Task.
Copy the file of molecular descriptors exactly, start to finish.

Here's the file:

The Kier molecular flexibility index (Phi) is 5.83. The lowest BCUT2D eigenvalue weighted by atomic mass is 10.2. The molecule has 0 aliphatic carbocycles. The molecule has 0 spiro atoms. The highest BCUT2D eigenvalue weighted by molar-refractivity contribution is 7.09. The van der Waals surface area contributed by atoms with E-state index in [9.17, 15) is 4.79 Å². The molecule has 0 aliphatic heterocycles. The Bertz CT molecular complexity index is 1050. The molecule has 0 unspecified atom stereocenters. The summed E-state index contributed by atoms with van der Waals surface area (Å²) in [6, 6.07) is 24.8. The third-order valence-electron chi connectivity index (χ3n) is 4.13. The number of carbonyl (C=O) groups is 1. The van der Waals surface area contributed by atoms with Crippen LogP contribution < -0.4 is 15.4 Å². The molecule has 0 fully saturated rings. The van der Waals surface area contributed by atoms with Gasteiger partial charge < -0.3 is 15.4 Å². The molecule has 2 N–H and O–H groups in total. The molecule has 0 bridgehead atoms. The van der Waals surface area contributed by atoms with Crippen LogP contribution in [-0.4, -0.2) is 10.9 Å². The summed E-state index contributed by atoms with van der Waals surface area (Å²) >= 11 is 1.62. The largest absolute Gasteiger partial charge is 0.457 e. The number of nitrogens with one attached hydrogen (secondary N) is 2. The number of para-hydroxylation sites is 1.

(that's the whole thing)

The Kier molecular flexibility index (Phi) is 5.83. The lowest BCUT2D eigenvalue weighted by atomic mass is 10.2. The molecule has 0 aliphatic carbocycles. The molecule has 0 spiro atoms. The highest BCUT2D eigenvalue weighted by molar-refractivity contribution is 7.09. The van der Waals surface area contributed by atoms with E-state index in [9.17, 15) is 4.79 Å². The molecule has 0 aliphatic heterocycles. The Bertz CT molecular complexity index is 1050. The molecule has 0 unspecified atom stereocenters. The summed E-state index contributed by atoms with van der Waals surface area (Å²) in [6, 6.07) is 24.8. The third-order valence-electron chi connectivity index (χ3n) is 4.13. The number of carbonyl (C=O) groups is 1. The van der Waals surface area contributed by atoms with Crippen LogP contribution < -0.4 is 15.4 Å². The molecule has 0 fully saturated rings. The van der Waals surface area contributed by atoms with Gasteiger partial charge < -0.3 is 15.4 Å². The molecule has 2 N–H and O–H groups in total. The molecule has 0 bridgehead atoms. The van der Waals surface area contributed by atoms with Crippen LogP contribution in [-0.4, -0.2) is 10.9 Å². The summed E-state index contributed by atoms with van der Waals surface area (Å²) >= 11 is 1.62. The largest absolute Gasteiger partial charge is 0.457 e. The number of nitrogens with one attached hydrogen (secondary N) is 2. The number of para-hydroxylation sites is 1.